Thursday, April 1st
Message from Fred...
March 27, 2021
"The work that is being done along the Chilliwack / Vedder River is adding tremendous habitat improvement projects that are so important to our future fisheries. The funds that we raised this year will likely be leveraged into nearly $150,000. Totally awesome that Fred's has been able to help grow this program over the years."◊ Follow this link to read the latest message from Fred.
Chilliwack/Vedder River Report
March 21, 2021
We are taking reservations for Walk-and-Wade trips. Please contact either location for details. Also, the Wally Hall Jr. Memorial Steelhead Derby tickets are now available either online at shopfreds.ca or through either of our stores. You can also buy raffle tickets to be eligible for the season-ending wind-up draw prizes.
Switching into Spring fishing really opens up opportunities for swinging a fly. If you've thought about getting into spey / two-handed fly fishing, now is an excellent time to get out there with the 7 or 8wt and chuck a big intruder. As usual, you'll need to adjust your sink tip to match the flow you're swinging through. This is when you want a well-rounded tip wallet to cover all conditions.
With the salmon fry buzzing around, and the water sub 1.45m at the crossing, the char, trout, and cutthroat are getting more active. Minnow patterns on the fly, or small blades, along with troutbeads, are working very well right now.
Steelheading will be productive for a few weeks still, with less fish moving in as the run slows down. Be prepared with a good range of tackle options, and ready to cover lots of water. Solid options continue to be roe, wool ties (check out our video series), single-egg sacs, gooey bob / spin'n'glo combos, jigs, Colorado blades, and beads. Now is also not a bad time to consider throwing spoons and Blue Fox spinners.
If you're new to the Chilliwack/Vedder system, be sure to pop into the Chilliwack store and talk to one of the boys (from 2M away) and see what they would recommend.
Please be aware of the regulations and how to identify your fish. Release all non-retention species properly. Do not take them out of the water. A single barbless hook is very easy to remove. Stay within your limit.
Fraser River Report
March 21, 2021
Early Spring is an interesting time of year on the Fraser River. Cutthroat are cruising around the back-channels and sloughs looking for salmon fry. Getting out with the fly rod with minnow patterns, or the light spinning gear with blades can be very rewarding.
Sturgeon fishing is picking up has been good of late. Eulachon is a good choice for bait this time of year. Be sure to keep a lamprey and some roe on board as well - they can be pickey.
As usual, be sure to land and release your fish as quickly as possible.
About Sturgeon... The incredible power and strength of these unique fish are demonstrated with acrobatic jumps, long hard pulling runs, and most important the impressive durability. Making them one of the most exciting catch-and-release fisheries on the planet.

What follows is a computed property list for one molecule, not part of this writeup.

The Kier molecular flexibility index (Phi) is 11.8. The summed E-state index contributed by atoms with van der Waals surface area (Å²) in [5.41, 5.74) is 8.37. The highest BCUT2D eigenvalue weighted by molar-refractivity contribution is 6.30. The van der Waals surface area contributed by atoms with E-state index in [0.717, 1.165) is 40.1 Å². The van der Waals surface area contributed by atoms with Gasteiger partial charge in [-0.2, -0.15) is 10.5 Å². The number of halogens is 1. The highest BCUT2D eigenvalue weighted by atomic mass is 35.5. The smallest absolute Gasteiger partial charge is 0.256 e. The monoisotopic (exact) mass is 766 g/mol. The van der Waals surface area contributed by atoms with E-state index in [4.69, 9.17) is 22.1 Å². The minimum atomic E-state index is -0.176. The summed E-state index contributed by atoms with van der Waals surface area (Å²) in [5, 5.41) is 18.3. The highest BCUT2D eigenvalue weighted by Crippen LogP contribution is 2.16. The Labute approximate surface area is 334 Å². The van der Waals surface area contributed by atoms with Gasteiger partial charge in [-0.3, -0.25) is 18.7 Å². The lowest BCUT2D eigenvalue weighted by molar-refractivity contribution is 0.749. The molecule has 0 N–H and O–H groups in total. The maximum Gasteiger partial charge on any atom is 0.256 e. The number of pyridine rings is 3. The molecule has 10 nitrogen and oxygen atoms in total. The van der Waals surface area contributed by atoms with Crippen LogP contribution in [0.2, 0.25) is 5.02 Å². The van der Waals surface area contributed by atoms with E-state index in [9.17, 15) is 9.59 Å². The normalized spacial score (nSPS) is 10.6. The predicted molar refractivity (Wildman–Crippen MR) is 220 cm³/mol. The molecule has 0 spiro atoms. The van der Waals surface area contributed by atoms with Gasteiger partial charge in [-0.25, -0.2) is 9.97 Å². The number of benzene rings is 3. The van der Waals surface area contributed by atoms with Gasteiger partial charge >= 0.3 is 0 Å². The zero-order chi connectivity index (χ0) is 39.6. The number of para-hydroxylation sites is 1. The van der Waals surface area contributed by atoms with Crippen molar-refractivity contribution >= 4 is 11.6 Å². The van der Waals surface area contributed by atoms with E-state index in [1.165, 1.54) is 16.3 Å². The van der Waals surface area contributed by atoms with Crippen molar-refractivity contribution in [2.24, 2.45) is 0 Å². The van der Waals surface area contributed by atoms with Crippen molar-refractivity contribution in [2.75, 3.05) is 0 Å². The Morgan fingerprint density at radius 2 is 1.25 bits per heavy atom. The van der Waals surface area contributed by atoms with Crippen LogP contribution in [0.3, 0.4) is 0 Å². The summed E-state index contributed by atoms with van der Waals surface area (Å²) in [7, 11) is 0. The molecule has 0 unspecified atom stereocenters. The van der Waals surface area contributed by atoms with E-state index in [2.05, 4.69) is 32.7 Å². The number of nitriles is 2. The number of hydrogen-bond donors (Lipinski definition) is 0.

Many people have taken the time to educate themselves on the conservation and management efforts that the Sports fishing sector has dedicated over 20 years to ensure that these fish will be around for years to come. If you have never experienced a Sturgeon fishing excursion, we highly recommend you try this world-class fishery that is dedicated to the conservation and sustainable fisheries for generations to come.
Please handle these prehistoric beasts with care and keep them in the water as much as possible. Our job is to keep an eye out for these fish and report your observations to the authorities immediately.
Harrison River Report
March 6, 2021
It's cuttie season on the Harrison. Alevin and small fry are working the shorelines which means it's feeding season for the roaming cutties, rainbows, and char. Work the shore with small fry/alevin patterns, and small Dick Nites or spinners.
Keep an eye out on the Freshwater Salmon regulations for retention opportunities and boundary restrictions.
Chehalis River Report
March 21, 2021
It's cuttie season on the Chehalis. Alevin and small fry are working the shorelines which means it's feeding season for the roaming cutties, rainbows, and char. Work the shore with small fry/alevin patterns, and small Dick Nites or spinners. This is a relatively short season, as the fry will work their way out to the Harrison quite quickly.
Stave River Report
March 21, 2021
It's cuttie season on the Stave. Alevin and small fry are working the shorelines which means it's feeding season for the roaming cutties, rainbows, and char. Work the shore with small fry/alevin patterns, and small Dick Nites or spinners.
Dewdney/Norrish Creek Report
March 21, 2021
It's cuttie season! Alevin and small fry are working the shorelines which means it's feeding season for the roaming cutties, rainbows, and char. Work the shore with small fry/alevin patterns, and small Dick Nites or spinners.
Local Lakes Report
March 21, 2021
IMPORTANT NOTICE: Please read this notice and let others know the significance of invasive species in our lakes and river systems. They are not welcome and practicing catch & release is not recommended for the longevity of our native fish.